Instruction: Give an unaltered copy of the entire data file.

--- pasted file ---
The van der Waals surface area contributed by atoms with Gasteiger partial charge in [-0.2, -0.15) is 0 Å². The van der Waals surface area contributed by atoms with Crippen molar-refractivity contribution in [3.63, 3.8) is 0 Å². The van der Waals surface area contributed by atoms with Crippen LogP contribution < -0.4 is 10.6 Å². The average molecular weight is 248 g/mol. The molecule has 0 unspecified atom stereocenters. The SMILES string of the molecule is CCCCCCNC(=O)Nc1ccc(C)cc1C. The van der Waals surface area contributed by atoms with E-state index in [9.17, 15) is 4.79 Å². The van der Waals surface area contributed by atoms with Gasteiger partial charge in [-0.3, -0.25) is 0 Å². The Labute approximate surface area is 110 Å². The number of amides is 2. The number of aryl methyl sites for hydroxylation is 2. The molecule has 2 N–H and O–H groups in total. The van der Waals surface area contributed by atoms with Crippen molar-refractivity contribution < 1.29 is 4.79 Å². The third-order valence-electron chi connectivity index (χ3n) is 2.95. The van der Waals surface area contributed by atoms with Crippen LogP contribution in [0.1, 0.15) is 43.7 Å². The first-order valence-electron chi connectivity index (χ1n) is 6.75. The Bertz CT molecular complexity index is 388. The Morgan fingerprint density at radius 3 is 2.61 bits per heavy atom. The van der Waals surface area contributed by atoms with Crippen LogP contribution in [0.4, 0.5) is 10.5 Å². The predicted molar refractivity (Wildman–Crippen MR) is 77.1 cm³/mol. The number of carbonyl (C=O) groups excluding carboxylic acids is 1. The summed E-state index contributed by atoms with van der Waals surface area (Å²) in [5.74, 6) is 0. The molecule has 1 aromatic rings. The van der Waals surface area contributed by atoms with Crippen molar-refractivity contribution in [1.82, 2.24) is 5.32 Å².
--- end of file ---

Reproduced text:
The van der Waals surface area contributed by atoms with Gasteiger partial charge in [-0.2, -0.15) is 0 Å². The van der Waals surface area contributed by atoms with Crippen molar-refractivity contribution in [3.63, 3.8) is 0 Å². The van der Waals surface area contributed by atoms with Crippen LogP contribution < -0.4 is 10.6 Å². The average molecular weight is 248 g/mol. The molecule has 0 unspecified atom stereocenters. The SMILES string of the molecule is CCCCCCNC(=O)Nc1ccc(C)cc1C. The van der Waals surface area contributed by atoms with E-state index in [9.17, 15) is 4.79 Å². The van der Waals surface area contributed by atoms with Gasteiger partial charge in [-0.3, -0.25) is 0 Å². The Labute approximate surface area is 110 Å². The number of amides is 2. The number of aryl methyl sites for hydroxylation is 2. The molecule has 2 N–H and O–H groups in total. The van der Waals surface area contributed by atoms with Crippen molar-refractivity contribution < 1.29 is 4.79 Å². The third-order valence-electron chi connectivity index (χ3n) is 2.95. The van der Waals surface area contributed by atoms with Crippen LogP contribution in [0.1, 0.15) is 43.7 Å². The first-order valence-electron chi connectivity index (χ1n) is 6.75. The Bertz CT molecular complexity index is 388. The Morgan fingerprint density at radius 3 is 2.61 bits per heavy atom. The van der Waals surface area contributed by atoms with Crippen LogP contribution in [0.4, 0.5) is 10.5 Å². The predicted molar refractivity (Wildman–Crippen MR) is 77.1 cm³/mol. The number of carbonyl (C=O) groups excluding carboxylic acids is 1. The summed E-state index contributed by atoms with van der Waals surface area (Å²) in [5.74, 6) is 0. The molecule has 1 aromatic rings. The van der Waals surface area contributed by atoms with Crippen molar-refractivity contribution in [1.82, 2.24) is 5.32 Å².